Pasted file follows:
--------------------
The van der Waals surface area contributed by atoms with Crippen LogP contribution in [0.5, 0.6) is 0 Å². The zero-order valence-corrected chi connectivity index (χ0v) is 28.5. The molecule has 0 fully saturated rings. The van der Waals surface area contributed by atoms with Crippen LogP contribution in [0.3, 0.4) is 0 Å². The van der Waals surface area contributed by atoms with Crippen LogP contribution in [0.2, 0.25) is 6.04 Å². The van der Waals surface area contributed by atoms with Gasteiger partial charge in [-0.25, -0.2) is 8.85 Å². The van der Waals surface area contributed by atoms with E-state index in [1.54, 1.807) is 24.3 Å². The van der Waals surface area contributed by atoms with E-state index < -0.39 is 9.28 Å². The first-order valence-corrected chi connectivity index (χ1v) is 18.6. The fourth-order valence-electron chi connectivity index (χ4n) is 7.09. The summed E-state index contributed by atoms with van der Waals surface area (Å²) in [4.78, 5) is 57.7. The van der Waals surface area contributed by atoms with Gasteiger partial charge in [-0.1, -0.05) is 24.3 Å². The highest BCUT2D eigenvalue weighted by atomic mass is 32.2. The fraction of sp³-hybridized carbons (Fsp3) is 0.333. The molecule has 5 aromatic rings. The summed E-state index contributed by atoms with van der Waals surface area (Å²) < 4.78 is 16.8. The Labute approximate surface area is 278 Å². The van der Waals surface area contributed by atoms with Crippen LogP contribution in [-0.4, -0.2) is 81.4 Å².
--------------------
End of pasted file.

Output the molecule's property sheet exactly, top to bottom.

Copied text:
The van der Waals surface area contributed by atoms with Crippen LogP contribution in [0.5, 0.6) is 0 Å². The zero-order valence-corrected chi connectivity index (χ0v) is 28.5. The molecule has 0 fully saturated rings. The van der Waals surface area contributed by atoms with Crippen LogP contribution in [0.3, 0.4) is 0 Å². The van der Waals surface area contributed by atoms with Crippen LogP contribution in [0.2, 0.25) is 6.04 Å². The van der Waals surface area contributed by atoms with Gasteiger partial charge in [-0.25, -0.2) is 8.85 Å². The van der Waals surface area contributed by atoms with E-state index in [1.54, 1.807) is 24.3 Å². The van der Waals surface area contributed by atoms with E-state index < -0.39 is 9.28 Å². The first-order valence-corrected chi connectivity index (χ1v) is 18.6. The fourth-order valence-electron chi connectivity index (χ4n) is 7.09. The summed E-state index contributed by atoms with van der Waals surface area (Å²) in [4.78, 5) is 57.7. The van der Waals surface area contributed by atoms with Gasteiger partial charge in [-0.1, -0.05) is 24.3 Å². The highest BCUT2D eigenvalue weighted by atomic mass is 32.2. The fraction of sp³-hybridized carbons (Fsp3) is 0.333. The molecule has 5 aromatic rings. The summed E-state index contributed by atoms with van der Waals surface area (Å²) < 4.78 is 16.8. The Labute approximate surface area is 278 Å². The van der Waals surface area contributed by atoms with Crippen LogP contribution in [-0.4, -0.2) is 81.4 Å².